The “Per Claim” amount stated in the Schedule of Declarations, or any applicable endorsement wherein the Limits of Liability have been amended, in effect at the time a claim is first made is the maximum amount we will pay for all claims resulting from one incident. Our total liability during any one policy period will not exceed the “Annual Aggregate” amount.

        Regardless of the imposition of interest, including prejudgment interest, on any final adjudication against you, our total liability for injury will not exceed the “Per Claim” amount filed for any one incident and, subject to the same per claim limit filed for each incident, our total liability during any one policy period will not exceed the stated annual aggregate.

        For the purpose of determining our “per claim” limit of liability, “per claim” means the total amount of all claims filed by all claimants for any one incident. The following will be considered one incident:

            a.    all injury resulting from a series of acts or omissions in providing medical services to one person and
            b.    all injury arising out of continuous or repeated exposure to substantially the same general condition and
            c.    all injury to a mother and her unborn child or children arising out of acts or omissions in providing medical services.

        The trial in this case was scheduled to begin on April 1, 1997. Two weeks prior to this date, ICA was placed in receivership and was enjoined from conducting business. As a result, ICA was precluded from negotiating settlements in pending cases. Neither could WVIGA intervene because the prerequisites necessary to trigger its statutory obligations had not yet occurred.See footnote 2 2 Due to the posture of the case, Dr. Cross and TCSI requested a continuance which was denied by the circuit court. The case proceeded to trial as scheduled. Two days later, before a verdict was returned by the jury, the parties settled the Pottses' claims, placing the terms of the agreement on the record. Dr. Cross and TCSI agreed to pay the Pottses $400,000 before May 1, 1997; the Pottses would receive the first $150,000 collected from WVIGA; and the proceeds from any bad faith claims would be split with 40% going to counsel, 30% going to the Pottses, and 30% going to Dr. Cross and TCSI.

        The jury returned a verdict in favor of the Pottses on April 4, 1997. Marlyn Potts was awarded $1,031,137.50 in compensatory damages and $1,000,000 in punitive damages. Alan Potts was awarded damages for mental anguish in the amount of $10,000 and each of the children was awarded damages for mental anguish in the amount of $20,000. The verdict was reflected in the judgment order entered by the circuit court on April 7, 1997.

        On April 28, 1997, ICA was declared to be insolvent and was ordered to be liquidated. This event triggered the statutory obligations of WVIGA. When WVIGA's efforts to settle the claims were unsuccessful, WVIGA brought a declaratory judgment action and paid into the registry of the court the statutory cap of $300,000.See footnote 3 3 WVIGA specifically asked the court to declare that its liability and obligation was limited to a single statutory covered claim and to require the defendants to interplead and settle among themselves their rights to the interpleader fund.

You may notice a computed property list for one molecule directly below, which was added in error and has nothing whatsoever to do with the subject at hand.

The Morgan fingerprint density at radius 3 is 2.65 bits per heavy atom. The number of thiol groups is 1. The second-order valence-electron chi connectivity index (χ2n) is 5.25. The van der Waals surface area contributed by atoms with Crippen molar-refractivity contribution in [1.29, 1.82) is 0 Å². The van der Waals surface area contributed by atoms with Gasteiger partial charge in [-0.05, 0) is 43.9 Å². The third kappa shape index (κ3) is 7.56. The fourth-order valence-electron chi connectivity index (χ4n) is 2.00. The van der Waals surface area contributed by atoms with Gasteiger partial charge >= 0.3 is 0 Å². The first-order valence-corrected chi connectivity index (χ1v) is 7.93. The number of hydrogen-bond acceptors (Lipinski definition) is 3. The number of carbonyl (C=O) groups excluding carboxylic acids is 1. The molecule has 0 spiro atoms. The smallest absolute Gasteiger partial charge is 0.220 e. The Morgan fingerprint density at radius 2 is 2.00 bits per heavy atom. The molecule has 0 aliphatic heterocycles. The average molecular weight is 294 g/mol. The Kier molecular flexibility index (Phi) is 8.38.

Dr. Cross and TCSI counterclaimed by asserting that they paid the Pottses $400,000 in conformity with the settlement agreement, and they, therefore, held a covered claim in the amount of $300,000. The Pottses counterclaimed asserting that each of them held a separate and distinct covered claim under the Guaranty Act for a total of five covered claims. Dr. Cross and TCSI then moved for partial summary judgment, asking the court to disperse one-half of the interpleader fund to the Pottses and one-half to them.See footnote 4 4 At the same time, WVIGA moved for summary judgment stating that only one covered claim was presented for payment and the statutory cap for that claim had been paid. On November 22, 1999, the interpleader fund was dispersed by agreed order, and Dr. Cross and TCSI were dismissed from the action with prejudice. The counterclaims of the Pottses remained.

        The agreed order states that “[t]he parties further agree that they shall not be precluded from presenting any arguments relative to the remaining claims by and between WVIGA and the Potts Defendants[; these claims] are not waived or otherwise affected by the resolution of the motions referenced above.” Furthermore, “[t]he issue as to whether the Potts defendants are entitled to additional monies from the plaintiff, WVIGA with respect to their counterclaims shall remain the subject of this declaratory judgment action.” The court took WVIGA's motion for summary judgment under advisement. Upon further consideration, the court entered a final order which states that loss of consortium claims are derivative claims and the ICA policy “does not include loss of consortium as a separate 'incident' for which the per claim limits apply.” WVIGA's motion for summary judgment was granted. It is from this order that the Pottses appeal.

II.

DISCUSSION

        The issue we must resolve is whether the Pottses have presented for payment one claim or five claims under the West Virginia Insurance Guaranty Association Act. “Where the issue on an appeal from the circuit court is clearly a question of law or involving an interpretation of a statute, we apply a de novo standard of review.” Syllabus Point 1, Chrystal R.M. v. Charlie A.L., 194 W.Va. 138, 459 S.E.2d 415 (1995).